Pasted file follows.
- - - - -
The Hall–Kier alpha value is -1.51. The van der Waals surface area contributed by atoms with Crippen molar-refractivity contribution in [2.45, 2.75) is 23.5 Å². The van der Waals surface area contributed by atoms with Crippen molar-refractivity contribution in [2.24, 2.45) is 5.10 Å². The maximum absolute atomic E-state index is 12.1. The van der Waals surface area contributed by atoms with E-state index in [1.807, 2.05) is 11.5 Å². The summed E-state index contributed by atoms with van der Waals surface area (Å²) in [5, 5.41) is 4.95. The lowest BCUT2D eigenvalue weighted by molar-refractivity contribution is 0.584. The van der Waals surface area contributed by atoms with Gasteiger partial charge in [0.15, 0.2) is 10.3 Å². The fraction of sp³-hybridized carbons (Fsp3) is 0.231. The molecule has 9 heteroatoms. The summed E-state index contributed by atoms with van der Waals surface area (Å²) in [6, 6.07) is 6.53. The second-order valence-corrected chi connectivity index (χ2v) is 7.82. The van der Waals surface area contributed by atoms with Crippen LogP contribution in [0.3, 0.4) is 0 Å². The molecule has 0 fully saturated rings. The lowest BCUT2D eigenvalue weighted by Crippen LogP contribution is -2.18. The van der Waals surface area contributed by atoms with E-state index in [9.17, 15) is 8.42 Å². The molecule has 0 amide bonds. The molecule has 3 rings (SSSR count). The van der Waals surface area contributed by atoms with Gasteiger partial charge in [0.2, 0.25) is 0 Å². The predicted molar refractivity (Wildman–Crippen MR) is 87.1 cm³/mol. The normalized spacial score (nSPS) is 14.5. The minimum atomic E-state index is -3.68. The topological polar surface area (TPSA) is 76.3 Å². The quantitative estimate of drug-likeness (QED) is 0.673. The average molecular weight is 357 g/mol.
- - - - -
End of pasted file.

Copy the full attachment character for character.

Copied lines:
The Hall–Kier alpha value is -1.51. The van der Waals surface area contributed by atoms with Crippen molar-refractivity contribution in [2.45, 2.75) is 23.5 Å². The van der Waals surface area contributed by atoms with Crippen molar-refractivity contribution in [2.24, 2.45) is 5.10 Å². The maximum absolute atomic E-state index is 12.1. The van der Waals surface area contributed by atoms with E-state index in [1.807, 2.05) is 11.5 Å². The summed E-state index contributed by atoms with van der Waals surface area (Å²) in [5, 5.41) is 4.95. The lowest BCUT2D eigenvalue weighted by molar-refractivity contribution is 0.584. The van der Waals surface area contributed by atoms with Gasteiger partial charge in [0.15, 0.2) is 10.3 Å². The fraction of sp³-hybridized carbons (Fsp3) is 0.231. The molecule has 9 heteroatoms. The summed E-state index contributed by atoms with van der Waals surface area (Å²) in [6, 6.07) is 6.53. The second-order valence-corrected chi connectivity index (χ2v) is 7.82. The van der Waals surface area contributed by atoms with Crippen LogP contribution in [0.3, 0.4) is 0 Å². The molecule has 0 fully saturated rings. The lowest BCUT2D eigenvalue weighted by Crippen LogP contribution is -2.18. The van der Waals surface area contributed by atoms with E-state index in [9.17, 15) is 8.42 Å². The molecule has 0 amide bonds. The molecule has 3 rings (SSSR count). The van der Waals surface area contributed by atoms with Gasteiger partial charge in [0.2, 0.25) is 0 Å². The predicted molar refractivity (Wildman–Crippen MR) is 87.1 cm³/mol. The normalized spacial score (nSPS) is 14.5. The minimum atomic E-state index is -3.68. The topological polar surface area (TPSA) is 76.3 Å². The quantitative estimate of drug-likeness (QED) is 0.673. The average molecular weight is 357 g/mol.